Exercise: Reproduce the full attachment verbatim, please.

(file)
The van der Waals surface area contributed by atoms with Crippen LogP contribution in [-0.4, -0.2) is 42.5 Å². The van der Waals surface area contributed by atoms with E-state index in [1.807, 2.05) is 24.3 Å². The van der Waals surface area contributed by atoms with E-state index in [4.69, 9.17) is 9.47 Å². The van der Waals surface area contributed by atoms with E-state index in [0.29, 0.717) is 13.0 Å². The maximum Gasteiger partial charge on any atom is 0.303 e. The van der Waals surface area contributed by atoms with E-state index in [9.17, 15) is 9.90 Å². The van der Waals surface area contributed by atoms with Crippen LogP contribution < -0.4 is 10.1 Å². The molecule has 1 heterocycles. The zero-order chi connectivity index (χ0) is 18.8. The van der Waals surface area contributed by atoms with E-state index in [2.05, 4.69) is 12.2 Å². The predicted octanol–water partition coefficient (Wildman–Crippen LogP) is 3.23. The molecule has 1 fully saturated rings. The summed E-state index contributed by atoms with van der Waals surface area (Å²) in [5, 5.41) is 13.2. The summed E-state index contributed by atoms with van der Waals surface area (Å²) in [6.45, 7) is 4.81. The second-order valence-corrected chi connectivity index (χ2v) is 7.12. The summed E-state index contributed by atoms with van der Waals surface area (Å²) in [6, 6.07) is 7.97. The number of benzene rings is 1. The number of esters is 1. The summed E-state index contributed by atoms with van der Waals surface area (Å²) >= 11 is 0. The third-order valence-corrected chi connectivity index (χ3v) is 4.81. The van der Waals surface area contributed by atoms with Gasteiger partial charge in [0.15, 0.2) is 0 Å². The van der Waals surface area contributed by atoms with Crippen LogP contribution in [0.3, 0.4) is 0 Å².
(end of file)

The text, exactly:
The van der Waals surface area contributed by atoms with Crippen LogP contribution in [-0.4, -0.2) is 42.5 Å². The van der Waals surface area contributed by atoms with E-state index in [1.807, 2.05) is 24.3 Å². The van der Waals surface area contributed by atoms with E-state index in [4.69, 9.17) is 9.47 Å². The van der Waals surface area contributed by atoms with E-state index in [0.29, 0.717) is 13.0 Å². The maximum Gasteiger partial charge on any atom is 0.303 e. The van der Waals surface area contributed by atoms with E-state index in [9.17, 15) is 9.90 Å². The van der Waals surface area contributed by atoms with Crippen LogP contribution < -0.4 is 10.1 Å². The molecule has 1 heterocycles. The zero-order chi connectivity index (χ0) is 18.8. The van der Waals surface area contributed by atoms with E-state index in [2.05, 4.69) is 12.2 Å². The predicted octanol–water partition coefficient (Wildman–Crippen LogP) is 3.23. The molecule has 1 fully saturated rings. The summed E-state index contributed by atoms with van der Waals surface area (Å²) in [5, 5.41) is 13.2. The summed E-state index contributed by atoms with van der Waals surface area (Å²) in [6.45, 7) is 4.81. The second-order valence-corrected chi connectivity index (χ2v) is 7.12. The summed E-state index contributed by atoms with van der Waals surface area (Å²) in [6, 6.07) is 7.97. The number of benzene rings is 1. The number of esters is 1. The summed E-state index contributed by atoms with van der Waals surface area (Å²) >= 11 is 0. The third-order valence-corrected chi connectivity index (χ3v) is 4.81. The van der Waals surface area contributed by atoms with Gasteiger partial charge in [0.15, 0.2) is 0 Å². The van der Waals surface area contributed by atoms with Crippen LogP contribution in [0.3, 0.4) is 0 Å².